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July 2, 2008 Paoli, Pennsylvania From the Academy Audio Archive
About this Poem 

Of the poem, Williams said, "I was thinking of Demuth's picture of the sky over the horizon." Despite its simple beginnings, "A Love Song" went through multiple revisions—to the point that Williams sent a second draft to the literary journal Poetry after Ezra Pound had already forwarded an earlier one to the editor.

A Love Song

What have I to say to you
When we shall meet?
I lie here thinking of you.

The stain of love
Is upon the world.
Yellow, yellow, yellow,
It eats into the leaves,
Smears with saffron
The horned branches that lean
Against a smooth purple sky.

There is no light—
Only a honey-thick stain
That drips from leaf to leaf
And limb to limb
Spoiling the colours
Of the whole world.

I am alone.
The weight of love
Has buoyed me up
Till my head
Knocks against the sky.

See me!
My hair is dripping with nectar—
Starlings carry it
On their black wings.
See, at last
My arms and my hands
Are lying idle.

How can I tell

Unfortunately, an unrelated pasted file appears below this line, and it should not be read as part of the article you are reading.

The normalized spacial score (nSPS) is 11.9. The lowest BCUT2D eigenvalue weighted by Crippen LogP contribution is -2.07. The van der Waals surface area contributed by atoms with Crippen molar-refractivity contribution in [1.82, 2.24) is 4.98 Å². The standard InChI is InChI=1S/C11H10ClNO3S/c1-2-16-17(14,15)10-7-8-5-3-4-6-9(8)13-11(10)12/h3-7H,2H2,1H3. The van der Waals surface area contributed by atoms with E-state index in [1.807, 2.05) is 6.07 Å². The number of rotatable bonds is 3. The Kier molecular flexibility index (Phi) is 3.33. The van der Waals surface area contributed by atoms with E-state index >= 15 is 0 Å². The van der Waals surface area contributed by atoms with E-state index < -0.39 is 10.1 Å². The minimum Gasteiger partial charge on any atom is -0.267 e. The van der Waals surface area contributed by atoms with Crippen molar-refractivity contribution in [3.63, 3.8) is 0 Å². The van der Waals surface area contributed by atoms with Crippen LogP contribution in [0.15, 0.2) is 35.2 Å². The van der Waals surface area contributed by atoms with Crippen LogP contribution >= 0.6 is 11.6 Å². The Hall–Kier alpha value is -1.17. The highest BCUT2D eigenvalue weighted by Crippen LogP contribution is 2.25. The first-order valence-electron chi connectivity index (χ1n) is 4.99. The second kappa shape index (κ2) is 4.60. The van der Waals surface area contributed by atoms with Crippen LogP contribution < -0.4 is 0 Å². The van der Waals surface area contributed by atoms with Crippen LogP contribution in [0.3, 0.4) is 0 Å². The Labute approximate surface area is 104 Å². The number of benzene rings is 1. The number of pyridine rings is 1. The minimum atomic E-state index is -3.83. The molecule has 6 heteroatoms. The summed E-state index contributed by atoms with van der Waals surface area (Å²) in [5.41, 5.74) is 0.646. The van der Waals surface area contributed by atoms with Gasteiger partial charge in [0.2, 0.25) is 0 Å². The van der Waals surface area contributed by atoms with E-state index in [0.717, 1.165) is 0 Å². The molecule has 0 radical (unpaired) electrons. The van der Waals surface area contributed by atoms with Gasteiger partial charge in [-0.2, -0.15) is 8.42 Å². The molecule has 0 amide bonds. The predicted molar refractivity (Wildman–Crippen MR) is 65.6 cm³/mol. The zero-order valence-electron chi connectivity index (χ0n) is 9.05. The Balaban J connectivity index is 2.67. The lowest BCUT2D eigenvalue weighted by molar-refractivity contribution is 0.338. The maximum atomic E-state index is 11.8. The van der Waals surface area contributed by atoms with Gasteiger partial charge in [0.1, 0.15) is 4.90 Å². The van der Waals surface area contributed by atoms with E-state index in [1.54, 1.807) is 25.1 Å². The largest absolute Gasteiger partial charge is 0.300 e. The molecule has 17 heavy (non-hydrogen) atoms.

If I shall ever love you again
As I do now?

First published in Poems 1916.

First published in Poems 1916.

William Carlos Williams

William Carlos Williams

Poet, novelist, essayist, and playwright William Carlos Williams is often said to have been one of the principal poets of the Imagist movement.

by this poet


Daniel Boone, the father of Kentucky. Col. W. Crawford, the martyr to Indian revenge. Simon Gerty, the White Savage. Molly Finney, the beautiful Canadian Captive. Majors Samuel and John McCullough, patriots and frontiersmen. Lewis Wetzel, the Indian killer. Simon Kenton, the intrepid pioneer. Gen. George R. Clark,

on getting a card
long delayed
from a poet whom I love

with whom I differ
the modern poetic

I was much moved 
to hear
from him if
as yet he does not

concede the point
nor is he
indeed conscious of it
no matter

his style 
has other outstanding
which delight me

By the road to the contagious hospital
under the surge of the blue
mottled clouds driven from the
northeast-a cold wind.  Beyond, the
waste of broad, muddy fields
brown with dried weeds, standing and fallen

patches of standing water
the scattering of tall trees

All along the road the reddish